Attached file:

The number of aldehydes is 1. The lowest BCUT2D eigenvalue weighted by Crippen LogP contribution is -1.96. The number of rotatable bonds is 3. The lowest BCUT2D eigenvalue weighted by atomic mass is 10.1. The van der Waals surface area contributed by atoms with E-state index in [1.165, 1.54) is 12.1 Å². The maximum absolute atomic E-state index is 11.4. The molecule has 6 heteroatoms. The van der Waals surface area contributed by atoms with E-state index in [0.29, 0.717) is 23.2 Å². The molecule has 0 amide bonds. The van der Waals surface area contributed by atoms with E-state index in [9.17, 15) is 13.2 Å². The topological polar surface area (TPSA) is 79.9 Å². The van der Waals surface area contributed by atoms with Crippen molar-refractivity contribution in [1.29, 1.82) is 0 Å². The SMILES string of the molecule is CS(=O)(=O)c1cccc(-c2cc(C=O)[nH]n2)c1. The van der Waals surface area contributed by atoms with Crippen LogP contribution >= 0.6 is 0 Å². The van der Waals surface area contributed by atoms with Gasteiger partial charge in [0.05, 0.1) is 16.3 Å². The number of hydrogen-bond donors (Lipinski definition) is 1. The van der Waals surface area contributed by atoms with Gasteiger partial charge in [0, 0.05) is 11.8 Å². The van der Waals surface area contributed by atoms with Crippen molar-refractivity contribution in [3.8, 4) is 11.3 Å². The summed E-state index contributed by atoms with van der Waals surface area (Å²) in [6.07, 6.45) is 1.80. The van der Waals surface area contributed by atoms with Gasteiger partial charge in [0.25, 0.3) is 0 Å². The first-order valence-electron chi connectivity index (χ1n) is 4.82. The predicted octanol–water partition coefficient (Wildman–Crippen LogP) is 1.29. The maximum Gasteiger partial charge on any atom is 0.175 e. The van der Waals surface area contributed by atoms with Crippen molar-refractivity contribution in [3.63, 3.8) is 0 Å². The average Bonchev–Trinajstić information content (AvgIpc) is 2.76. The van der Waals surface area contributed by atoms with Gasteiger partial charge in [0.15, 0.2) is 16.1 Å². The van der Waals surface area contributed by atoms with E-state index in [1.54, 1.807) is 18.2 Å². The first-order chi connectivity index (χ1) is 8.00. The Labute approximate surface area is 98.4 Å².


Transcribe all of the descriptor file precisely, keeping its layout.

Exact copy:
The number of aldehydes is 1. The lowest BCUT2D eigenvalue weighted by Crippen LogP contribution is -1.96. The number of rotatable bonds is 3. The lowest BCUT2D eigenvalue weighted by atomic mass is 10.1. The van der Waals surface area contributed by atoms with E-state index in [1.165, 1.54) is 12.1 Å². The maximum absolute atomic E-state index is 11.4. The molecule has 6 heteroatoms. The van der Waals surface area contributed by atoms with E-state index in [0.29, 0.717) is 23.2 Å². The molecule has 0 amide bonds. The van der Waals surface area contributed by atoms with E-state index in [9.17, 15) is 13.2 Å². The topological polar surface area (TPSA) is 79.9 Å². The van der Waals surface area contributed by atoms with Crippen molar-refractivity contribution in [1.29, 1.82) is 0 Å². The SMILES string of the molecule is CS(=O)(=O)c1cccc(-c2cc(C=O)[nH]n2)c1. The van der Waals surface area contributed by atoms with Crippen LogP contribution >= 0.6 is 0 Å². The van der Waals surface area contributed by atoms with Gasteiger partial charge in [0.05, 0.1) is 16.3 Å². The number of hydrogen-bond donors (Lipinski definition) is 1. The van der Waals surface area contributed by atoms with Gasteiger partial charge in [0, 0.05) is 11.8 Å². The van der Waals surface area contributed by atoms with Crippen molar-refractivity contribution in [3.8, 4) is 11.3 Å². The summed E-state index contributed by atoms with van der Waals surface area (Å²) in [6.07, 6.45) is 1.80. The van der Waals surface area contributed by atoms with Gasteiger partial charge in [0.25, 0.3) is 0 Å². The first-order valence-electron chi connectivity index (χ1n) is 4.82. The predicted octanol–water partition coefficient (Wildman–Crippen LogP) is 1.29. The maximum Gasteiger partial charge on any atom is 0.175 e. The van der Waals surface area contributed by atoms with Crippen molar-refractivity contribution in [3.63, 3.8) is 0 Å². The average Bonchev–Trinajstić information content (AvgIpc) is 2.76. The van der Waals surface area contributed by atoms with Gasteiger partial charge in [0.15, 0.2) is 16.1 Å². The van der Waals surface area contributed by atoms with E-state index in [1.54, 1.807) is 18.2 Å². The first-order chi connectivity index (χ1) is 8.00. The Labute approximate surface area is 98.4 Å².